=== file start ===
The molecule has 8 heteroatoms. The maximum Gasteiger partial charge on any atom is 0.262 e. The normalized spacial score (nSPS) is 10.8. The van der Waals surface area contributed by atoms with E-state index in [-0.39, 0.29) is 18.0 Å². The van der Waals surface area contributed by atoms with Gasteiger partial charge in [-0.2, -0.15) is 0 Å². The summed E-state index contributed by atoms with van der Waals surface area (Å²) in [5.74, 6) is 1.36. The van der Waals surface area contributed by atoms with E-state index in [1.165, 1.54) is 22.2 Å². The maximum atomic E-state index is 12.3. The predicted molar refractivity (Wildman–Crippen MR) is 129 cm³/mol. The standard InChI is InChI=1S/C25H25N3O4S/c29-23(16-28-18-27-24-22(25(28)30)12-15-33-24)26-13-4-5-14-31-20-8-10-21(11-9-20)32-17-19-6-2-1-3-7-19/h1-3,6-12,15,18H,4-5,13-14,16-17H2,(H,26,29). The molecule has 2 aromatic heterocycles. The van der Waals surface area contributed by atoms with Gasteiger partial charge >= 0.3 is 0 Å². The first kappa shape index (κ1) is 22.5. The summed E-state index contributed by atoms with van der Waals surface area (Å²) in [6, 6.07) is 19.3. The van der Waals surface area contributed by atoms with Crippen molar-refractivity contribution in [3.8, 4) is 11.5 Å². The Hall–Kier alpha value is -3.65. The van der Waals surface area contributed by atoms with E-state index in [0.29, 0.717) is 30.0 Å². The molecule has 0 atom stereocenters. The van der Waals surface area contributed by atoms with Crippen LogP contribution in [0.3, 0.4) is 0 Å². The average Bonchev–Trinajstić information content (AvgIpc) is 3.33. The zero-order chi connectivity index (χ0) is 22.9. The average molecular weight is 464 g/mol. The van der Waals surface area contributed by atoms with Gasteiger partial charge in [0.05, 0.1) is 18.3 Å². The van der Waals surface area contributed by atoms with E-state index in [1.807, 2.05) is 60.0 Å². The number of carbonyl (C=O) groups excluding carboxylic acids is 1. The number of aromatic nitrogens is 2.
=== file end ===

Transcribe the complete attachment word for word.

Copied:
The molecule has 8 heteroatoms. The maximum Gasteiger partial charge on any atom is 0.262 e. The normalized spacial score (nSPS) is 10.8. The van der Waals surface area contributed by atoms with E-state index in [-0.39, 0.29) is 18.0 Å². The van der Waals surface area contributed by atoms with Gasteiger partial charge in [-0.2, -0.15) is 0 Å². The summed E-state index contributed by atoms with van der Waals surface area (Å²) in [5.74, 6) is 1.36. The van der Waals surface area contributed by atoms with E-state index in [1.165, 1.54) is 22.2 Å². The maximum atomic E-state index is 12.3. The predicted molar refractivity (Wildman–Crippen MR) is 129 cm³/mol. The standard InChI is InChI=1S/C25H25N3O4S/c29-23(16-28-18-27-24-22(25(28)30)12-15-33-24)26-13-4-5-14-31-20-8-10-21(11-9-20)32-17-19-6-2-1-3-7-19/h1-3,6-12,15,18H,4-5,13-14,16-17H2,(H,26,29). The molecule has 2 aromatic heterocycles. The van der Waals surface area contributed by atoms with Gasteiger partial charge >= 0.3 is 0 Å². The first kappa shape index (κ1) is 22.5. The summed E-state index contributed by atoms with van der Waals surface area (Å²) in [6, 6.07) is 19.3. The van der Waals surface area contributed by atoms with Crippen molar-refractivity contribution in [3.8, 4) is 11.5 Å². The Hall–Kier alpha value is -3.65. The van der Waals surface area contributed by atoms with E-state index in [0.29, 0.717) is 30.0 Å². The molecule has 0 atom stereocenters. The van der Waals surface area contributed by atoms with Crippen LogP contribution in [0.3, 0.4) is 0 Å². The average Bonchev–Trinajstić information content (AvgIpc) is 3.33. The zero-order chi connectivity index (χ0) is 22.9. The average molecular weight is 464 g/mol. The van der Waals surface area contributed by atoms with Gasteiger partial charge in [0.05, 0.1) is 18.3 Å². The van der Waals surface area contributed by atoms with E-state index in [1.807, 2.05) is 60.0 Å². The number of carbonyl (C=O) groups excluding carboxylic acids is 1. The number of aromatic nitrogens is 2.